Swaging 223 Bullets from 22LR Brass with a Blackmon Swaging System – Chapter 3 – Seating Cores

Swaging 223 Bullets from 22LR Brass with a Blackmon Swaging System – Chapter 3 – Seating Cores

In chapter two of this series, we made some 45gr cores using pure lead and the Blackmon core swaging die.  In chapter three, we’re going to seat the cores in preparation for point forming.

Preparing Cores & Jackets

In order for our cores to seat and bond well with the jackets we made in chapter 1, both components need to be perfectly clean, and degreased.

Beginning with the jackets, we’ll once again load them up into our rotary case tumbler with some dish detergent and citric acid powder, and leave them to tumble for a couple hours.  As you’ll see in the video above, this second cleaning has not only restored their original color, but it’s left them dazzlingly bright.  These things are absolutely spotless, which is essential if they’re going to bond well to our cores.

Next we’ll address the cores.  The challenge here is removing the swage lube we used to produce them.  For this we’ll use an old crock-pot on high heat, filled with distilled water, and some citric acid powder.  The hot water causes the swage lube to melt off and float to the surface, while the citric acid serves to degrease and etch the cores.  This increases their porosity, so they’ll bond better to the jackets.

With the prep work finished, it’s time to start seating cores using the core seating die set.


Once again this consists of three components including a punch, die and ejector.  Essentially, a core is dropped into a jacket, which in turn enters the die and is forced against the punch.  The buildup of pressure further compresses, and swages the core into the bottom of the jacket where it expands to .224 inches, filling out any remaining imperfections, and forming a tight bond.  Installation, again, is very simple.  The die and ejector are threaded into the ram, while the punch is slotted into the tool head and secured in place with the retention nut.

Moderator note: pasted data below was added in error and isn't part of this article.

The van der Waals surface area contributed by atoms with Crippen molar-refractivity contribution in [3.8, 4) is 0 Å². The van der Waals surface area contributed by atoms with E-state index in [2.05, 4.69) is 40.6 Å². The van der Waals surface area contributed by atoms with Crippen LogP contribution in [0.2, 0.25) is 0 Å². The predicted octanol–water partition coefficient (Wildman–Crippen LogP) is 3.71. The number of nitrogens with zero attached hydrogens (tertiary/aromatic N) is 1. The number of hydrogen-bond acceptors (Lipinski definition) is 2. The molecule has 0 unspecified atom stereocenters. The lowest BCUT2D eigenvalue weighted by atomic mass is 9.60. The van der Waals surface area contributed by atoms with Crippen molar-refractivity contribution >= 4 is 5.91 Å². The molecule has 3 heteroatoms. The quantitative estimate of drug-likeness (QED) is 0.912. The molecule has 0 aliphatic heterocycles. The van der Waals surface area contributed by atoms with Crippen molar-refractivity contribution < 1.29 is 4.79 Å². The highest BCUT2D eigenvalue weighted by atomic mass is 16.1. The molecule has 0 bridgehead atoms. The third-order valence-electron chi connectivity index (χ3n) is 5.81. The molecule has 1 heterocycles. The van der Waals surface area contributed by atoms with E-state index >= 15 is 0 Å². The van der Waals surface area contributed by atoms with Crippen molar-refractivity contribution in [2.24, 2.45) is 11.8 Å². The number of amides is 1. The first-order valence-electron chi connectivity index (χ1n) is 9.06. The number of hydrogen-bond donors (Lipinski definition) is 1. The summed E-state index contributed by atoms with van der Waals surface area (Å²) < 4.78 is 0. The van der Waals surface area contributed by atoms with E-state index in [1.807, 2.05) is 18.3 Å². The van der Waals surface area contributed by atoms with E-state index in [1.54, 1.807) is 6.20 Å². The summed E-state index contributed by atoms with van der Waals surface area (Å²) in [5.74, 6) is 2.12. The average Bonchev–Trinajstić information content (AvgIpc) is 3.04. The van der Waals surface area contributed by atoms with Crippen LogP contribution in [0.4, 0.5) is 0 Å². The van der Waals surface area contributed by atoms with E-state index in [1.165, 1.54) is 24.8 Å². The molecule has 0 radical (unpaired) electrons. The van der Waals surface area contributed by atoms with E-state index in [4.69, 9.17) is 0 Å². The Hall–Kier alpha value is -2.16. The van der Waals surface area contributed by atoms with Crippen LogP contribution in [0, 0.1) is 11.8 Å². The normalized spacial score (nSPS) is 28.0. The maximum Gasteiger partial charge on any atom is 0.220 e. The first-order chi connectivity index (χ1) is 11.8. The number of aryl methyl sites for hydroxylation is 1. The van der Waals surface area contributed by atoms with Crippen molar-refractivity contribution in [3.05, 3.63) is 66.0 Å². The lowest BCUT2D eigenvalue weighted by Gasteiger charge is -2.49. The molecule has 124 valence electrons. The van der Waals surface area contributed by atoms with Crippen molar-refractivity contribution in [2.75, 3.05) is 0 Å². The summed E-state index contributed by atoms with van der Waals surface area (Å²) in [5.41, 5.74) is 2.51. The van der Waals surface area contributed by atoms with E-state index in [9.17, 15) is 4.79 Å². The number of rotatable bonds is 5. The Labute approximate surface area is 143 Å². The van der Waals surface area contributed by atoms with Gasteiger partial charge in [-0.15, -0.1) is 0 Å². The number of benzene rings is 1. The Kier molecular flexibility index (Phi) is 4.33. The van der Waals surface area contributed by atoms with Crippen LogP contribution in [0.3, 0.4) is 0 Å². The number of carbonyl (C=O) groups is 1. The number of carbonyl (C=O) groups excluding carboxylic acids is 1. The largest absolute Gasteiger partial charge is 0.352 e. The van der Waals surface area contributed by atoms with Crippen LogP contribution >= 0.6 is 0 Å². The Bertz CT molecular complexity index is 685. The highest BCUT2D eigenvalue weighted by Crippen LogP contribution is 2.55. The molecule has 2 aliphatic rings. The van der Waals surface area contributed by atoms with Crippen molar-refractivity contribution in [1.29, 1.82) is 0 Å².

Now we simply grab a core, drop it into a jacket with a bit of swage lube on the outside, and place it part way into the die.  Lowering the press handle seats the core in the jacket by swaging it against the punch.  It usually takes a few tries to get everything dialed in right, as you want to start with low pressure to avoid damaging anything.  Then it’s just a simple matter of increasing the punch depth until the core is secure and the diameter is coming out at 224.  Once it’s set up properly, we can really start cranking these out.

Weighing Cores

With the cores seated, it’s now time to weigh them.  As you’ll recall from our previous chapters in this series, the goal was to form a 55gr bullet.  Using a standard reloading scale, we’ll test a handful of seated cores.  As you’ll see in the video above, we’re pretty well right on the money with these.

In our next chapter, we’ll take these seated cores and begin swaging them into completed bullets using the Blackmon point-forming die set.

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